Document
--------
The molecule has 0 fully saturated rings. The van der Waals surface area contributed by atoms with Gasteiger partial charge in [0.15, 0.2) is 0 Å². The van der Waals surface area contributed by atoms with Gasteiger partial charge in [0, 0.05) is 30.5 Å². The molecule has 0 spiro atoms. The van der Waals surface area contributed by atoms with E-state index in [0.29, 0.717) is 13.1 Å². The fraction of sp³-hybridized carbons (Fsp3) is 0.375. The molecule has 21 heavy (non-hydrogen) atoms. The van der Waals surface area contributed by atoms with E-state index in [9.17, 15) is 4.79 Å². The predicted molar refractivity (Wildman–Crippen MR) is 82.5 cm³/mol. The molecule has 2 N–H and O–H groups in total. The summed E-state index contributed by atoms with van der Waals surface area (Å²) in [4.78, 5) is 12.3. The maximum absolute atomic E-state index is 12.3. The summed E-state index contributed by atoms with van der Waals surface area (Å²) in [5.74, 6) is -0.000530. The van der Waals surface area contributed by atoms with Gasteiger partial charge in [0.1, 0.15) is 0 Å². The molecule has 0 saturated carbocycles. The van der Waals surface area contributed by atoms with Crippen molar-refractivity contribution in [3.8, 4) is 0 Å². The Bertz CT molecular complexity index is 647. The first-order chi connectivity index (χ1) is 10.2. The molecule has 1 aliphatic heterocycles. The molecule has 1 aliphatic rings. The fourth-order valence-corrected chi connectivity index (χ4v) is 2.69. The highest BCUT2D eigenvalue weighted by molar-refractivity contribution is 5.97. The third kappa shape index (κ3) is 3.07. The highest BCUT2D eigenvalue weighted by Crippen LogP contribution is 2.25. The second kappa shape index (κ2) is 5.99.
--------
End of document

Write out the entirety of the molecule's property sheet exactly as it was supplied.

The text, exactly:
The molecule has 0 fully saturated rings. The van der Waals surface area contributed by atoms with Gasteiger partial charge in [0.15, 0.2) is 0 Å². The van der Waals surface area contributed by atoms with Gasteiger partial charge in [0, 0.05) is 30.5 Å². The molecule has 0 spiro atoms. The van der Waals surface area contributed by atoms with E-state index in [0.29, 0.717) is 13.1 Å². The fraction of sp³-hybridized carbons (Fsp3) is 0.375. The molecule has 21 heavy (non-hydrogen) atoms. The van der Waals surface area contributed by atoms with E-state index in [9.17, 15) is 4.79 Å². The predicted molar refractivity (Wildman–Crippen MR) is 82.5 cm³/mol. The molecule has 2 N–H and O–H groups in total. The summed E-state index contributed by atoms with van der Waals surface area (Å²) in [4.78, 5) is 12.3. The maximum absolute atomic E-state index is 12.3. The summed E-state index contributed by atoms with van der Waals surface area (Å²) in [5.74, 6) is -0.000530. The van der Waals surface area contributed by atoms with Gasteiger partial charge in [0.1, 0.15) is 0 Å². The molecule has 0 saturated carbocycles. The van der Waals surface area contributed by atoms with Crippen molar-refractivity contribution in [3.8, 4) is 0 Å². The Bertz CT molecular complexity index is 647. The first-order chi connectivity index (χ1) is 10.2. The molecule has 1 aliphatic heterocycles. The molecule has 1 aliphatic rings. The fourth-order valence-corrected chi connectivity index (χ4v) is 2.69. The highest BCUT2D eigenvalue weighted by molar-refractivity contribution is 5.97. The third kappa shape index (κ3) is 3.07. The highest BCUT2D eigenvalue weighted by Crippen LogP contribution is 2.25. The second kappa shape index (κ2) is 5.99.